More on Larry Summers, stimulus and infrastructure

Over the weekend Matt Yglesias linked to my post about heeding the pre-administration stimulus advice of Larry Summers, and to a clip of Rep. Peter DeFazio telling Rachel Maddow that Summers' advice is actually the problem.

DeFazio's comments strike me as more-or-less incoherent. This is what he had to say:

We proposed more [infrastructure spending] and I think there's a pretty good consensus among members in the House that it should be more. But the dictate from on high, and the negotiations with Obama's advisers ... I don't think the president is there. I think he's ill-advised by Larry Summers. Larry Summers hates infrastructure, and some of these other economists -- they were very much involved in creating the problem, and now they're going to solve the problem? And they don't like infrastructure.

A lot of this Summers-bashing seems really weird. (How was he involved in "creating" the economic crisis?) But DeFazio's comments are also outright false. The point about infrastructure isn't that it's inherently evil and needs to be exorcised from the stimulus bill. The point is that many -- not all -- infrastructure projects just take a really long time to complete. And if what you want is short-term fiscal expansion to boost aggregate demand, some infrastructure projects are not going to be the best option.

DeFazio should know this because Summers testified before Congress this September in support of infrastructure:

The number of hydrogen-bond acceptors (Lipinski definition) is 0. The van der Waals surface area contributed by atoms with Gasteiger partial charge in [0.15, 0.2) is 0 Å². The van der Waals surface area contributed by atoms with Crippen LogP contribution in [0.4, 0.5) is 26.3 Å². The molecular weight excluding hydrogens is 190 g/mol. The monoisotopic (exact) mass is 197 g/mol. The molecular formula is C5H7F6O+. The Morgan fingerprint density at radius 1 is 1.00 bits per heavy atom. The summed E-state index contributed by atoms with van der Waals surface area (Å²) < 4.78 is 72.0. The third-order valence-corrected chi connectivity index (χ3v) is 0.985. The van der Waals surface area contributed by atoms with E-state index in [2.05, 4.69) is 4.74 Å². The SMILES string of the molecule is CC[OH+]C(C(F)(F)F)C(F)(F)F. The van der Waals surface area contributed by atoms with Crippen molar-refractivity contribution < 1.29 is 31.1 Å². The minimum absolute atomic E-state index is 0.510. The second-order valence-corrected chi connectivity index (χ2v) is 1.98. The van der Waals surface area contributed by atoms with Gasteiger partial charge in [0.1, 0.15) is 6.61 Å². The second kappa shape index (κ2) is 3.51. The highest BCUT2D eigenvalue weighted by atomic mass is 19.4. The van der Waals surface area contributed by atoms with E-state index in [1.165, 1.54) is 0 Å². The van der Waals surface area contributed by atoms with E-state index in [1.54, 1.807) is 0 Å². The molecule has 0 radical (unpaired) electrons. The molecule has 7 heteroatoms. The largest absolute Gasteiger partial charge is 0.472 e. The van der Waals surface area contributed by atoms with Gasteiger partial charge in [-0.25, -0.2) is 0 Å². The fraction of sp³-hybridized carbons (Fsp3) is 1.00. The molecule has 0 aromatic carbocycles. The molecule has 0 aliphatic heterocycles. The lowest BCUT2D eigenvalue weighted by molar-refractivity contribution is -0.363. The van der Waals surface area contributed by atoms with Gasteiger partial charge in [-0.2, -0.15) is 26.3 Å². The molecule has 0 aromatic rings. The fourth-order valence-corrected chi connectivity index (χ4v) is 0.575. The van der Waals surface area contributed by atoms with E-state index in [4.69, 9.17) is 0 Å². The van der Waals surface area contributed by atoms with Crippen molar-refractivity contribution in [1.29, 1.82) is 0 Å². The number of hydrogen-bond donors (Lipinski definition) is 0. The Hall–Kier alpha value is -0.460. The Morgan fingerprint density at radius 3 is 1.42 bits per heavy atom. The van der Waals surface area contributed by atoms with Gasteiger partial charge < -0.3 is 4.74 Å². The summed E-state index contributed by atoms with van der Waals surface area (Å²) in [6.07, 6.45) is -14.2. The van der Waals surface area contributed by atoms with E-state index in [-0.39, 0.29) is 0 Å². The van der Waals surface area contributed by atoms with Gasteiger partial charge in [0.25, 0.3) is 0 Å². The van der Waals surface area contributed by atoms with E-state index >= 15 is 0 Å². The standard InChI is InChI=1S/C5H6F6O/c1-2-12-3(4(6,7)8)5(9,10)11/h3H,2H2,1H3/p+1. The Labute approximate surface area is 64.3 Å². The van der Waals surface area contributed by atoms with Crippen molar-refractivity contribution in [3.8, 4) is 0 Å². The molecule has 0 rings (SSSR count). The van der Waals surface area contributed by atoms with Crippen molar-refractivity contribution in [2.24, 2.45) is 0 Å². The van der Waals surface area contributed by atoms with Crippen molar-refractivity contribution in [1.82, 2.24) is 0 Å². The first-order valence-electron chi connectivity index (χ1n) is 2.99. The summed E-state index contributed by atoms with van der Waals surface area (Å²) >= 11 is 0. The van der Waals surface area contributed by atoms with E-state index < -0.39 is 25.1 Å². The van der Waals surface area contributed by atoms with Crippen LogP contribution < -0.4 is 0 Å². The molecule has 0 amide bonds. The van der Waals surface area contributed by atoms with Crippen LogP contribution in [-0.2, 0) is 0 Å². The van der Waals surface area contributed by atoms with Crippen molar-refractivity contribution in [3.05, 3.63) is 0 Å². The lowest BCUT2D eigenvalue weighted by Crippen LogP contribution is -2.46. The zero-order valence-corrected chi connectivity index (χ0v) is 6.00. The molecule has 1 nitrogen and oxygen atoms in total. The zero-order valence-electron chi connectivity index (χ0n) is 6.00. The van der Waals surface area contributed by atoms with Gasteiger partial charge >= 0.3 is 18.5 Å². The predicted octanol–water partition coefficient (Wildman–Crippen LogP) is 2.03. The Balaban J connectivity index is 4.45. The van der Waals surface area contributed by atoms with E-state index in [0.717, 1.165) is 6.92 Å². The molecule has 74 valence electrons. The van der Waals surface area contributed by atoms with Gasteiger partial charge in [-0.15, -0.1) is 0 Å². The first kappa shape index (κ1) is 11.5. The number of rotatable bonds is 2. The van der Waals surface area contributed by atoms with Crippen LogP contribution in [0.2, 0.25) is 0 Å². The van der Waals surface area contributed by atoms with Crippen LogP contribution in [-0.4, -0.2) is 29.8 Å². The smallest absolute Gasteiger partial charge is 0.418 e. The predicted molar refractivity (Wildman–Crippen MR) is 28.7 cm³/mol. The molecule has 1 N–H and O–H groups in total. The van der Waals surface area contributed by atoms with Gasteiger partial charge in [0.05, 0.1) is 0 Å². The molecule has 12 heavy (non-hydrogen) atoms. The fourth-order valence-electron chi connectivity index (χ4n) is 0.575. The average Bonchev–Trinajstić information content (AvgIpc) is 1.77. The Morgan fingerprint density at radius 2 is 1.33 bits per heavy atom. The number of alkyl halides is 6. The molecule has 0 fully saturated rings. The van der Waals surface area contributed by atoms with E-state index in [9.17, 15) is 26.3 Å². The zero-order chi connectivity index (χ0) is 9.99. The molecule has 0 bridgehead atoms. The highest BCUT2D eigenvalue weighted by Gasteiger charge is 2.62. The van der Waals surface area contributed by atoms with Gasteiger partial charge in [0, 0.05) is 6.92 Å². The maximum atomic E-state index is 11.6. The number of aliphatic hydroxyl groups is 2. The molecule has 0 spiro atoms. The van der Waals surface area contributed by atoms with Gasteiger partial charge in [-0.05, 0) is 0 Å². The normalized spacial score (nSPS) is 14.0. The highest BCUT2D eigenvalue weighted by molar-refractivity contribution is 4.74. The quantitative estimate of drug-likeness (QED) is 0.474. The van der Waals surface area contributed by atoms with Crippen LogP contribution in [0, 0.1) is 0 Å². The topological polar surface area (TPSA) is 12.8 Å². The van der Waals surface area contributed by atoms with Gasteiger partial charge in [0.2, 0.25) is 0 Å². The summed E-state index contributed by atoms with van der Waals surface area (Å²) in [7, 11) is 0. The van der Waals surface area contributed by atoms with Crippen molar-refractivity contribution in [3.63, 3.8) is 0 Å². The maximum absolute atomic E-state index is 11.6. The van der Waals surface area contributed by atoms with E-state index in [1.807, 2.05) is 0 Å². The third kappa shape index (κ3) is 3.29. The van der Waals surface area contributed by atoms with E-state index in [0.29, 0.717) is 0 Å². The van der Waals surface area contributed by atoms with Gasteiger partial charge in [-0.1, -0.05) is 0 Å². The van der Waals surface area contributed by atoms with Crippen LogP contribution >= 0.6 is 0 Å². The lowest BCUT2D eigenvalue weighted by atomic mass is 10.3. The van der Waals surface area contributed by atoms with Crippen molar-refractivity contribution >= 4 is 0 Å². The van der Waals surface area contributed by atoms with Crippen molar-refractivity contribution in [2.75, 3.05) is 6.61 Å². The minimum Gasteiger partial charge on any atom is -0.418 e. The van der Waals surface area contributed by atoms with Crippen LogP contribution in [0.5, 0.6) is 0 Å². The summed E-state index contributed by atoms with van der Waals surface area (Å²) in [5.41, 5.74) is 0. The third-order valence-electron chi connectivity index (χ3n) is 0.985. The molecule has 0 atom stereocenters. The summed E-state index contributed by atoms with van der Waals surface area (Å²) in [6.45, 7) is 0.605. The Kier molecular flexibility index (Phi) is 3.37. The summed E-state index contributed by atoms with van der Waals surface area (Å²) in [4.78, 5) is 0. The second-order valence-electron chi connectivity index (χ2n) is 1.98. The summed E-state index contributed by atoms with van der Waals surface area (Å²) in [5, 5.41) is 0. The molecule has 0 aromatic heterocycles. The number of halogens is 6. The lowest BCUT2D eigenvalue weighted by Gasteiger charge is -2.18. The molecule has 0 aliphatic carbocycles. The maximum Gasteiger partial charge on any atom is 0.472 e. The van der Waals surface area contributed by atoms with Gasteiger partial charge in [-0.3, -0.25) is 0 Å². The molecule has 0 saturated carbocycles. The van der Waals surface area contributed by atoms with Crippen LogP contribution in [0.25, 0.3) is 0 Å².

There is a compelling case for significant new commitment to infrastructure spending. While infrastructure spending is often seen as operating only with significant lags, I have become convinced that properly designed infrastructure support can make a timely difference for the economy. Evidence from the Minneapolis bridge collapse suggests that it is possible to launch infrastructure programs where the vast majority of the money is spent within a year. Moreover, the combination of declining trust fund revenues, and dramatic (more than 70 percent) increases in some categories of construction costs mean that there are a large number of projects that are currently on hold, slowed down, or contracted and awaiting funding. Properly designed infrastructure projects have the virtue of being helpful as short run stimulus, especially for the employment of the workers most hard hit by the housing decline, while at the same time augmenting the economy's productive potential in the long run.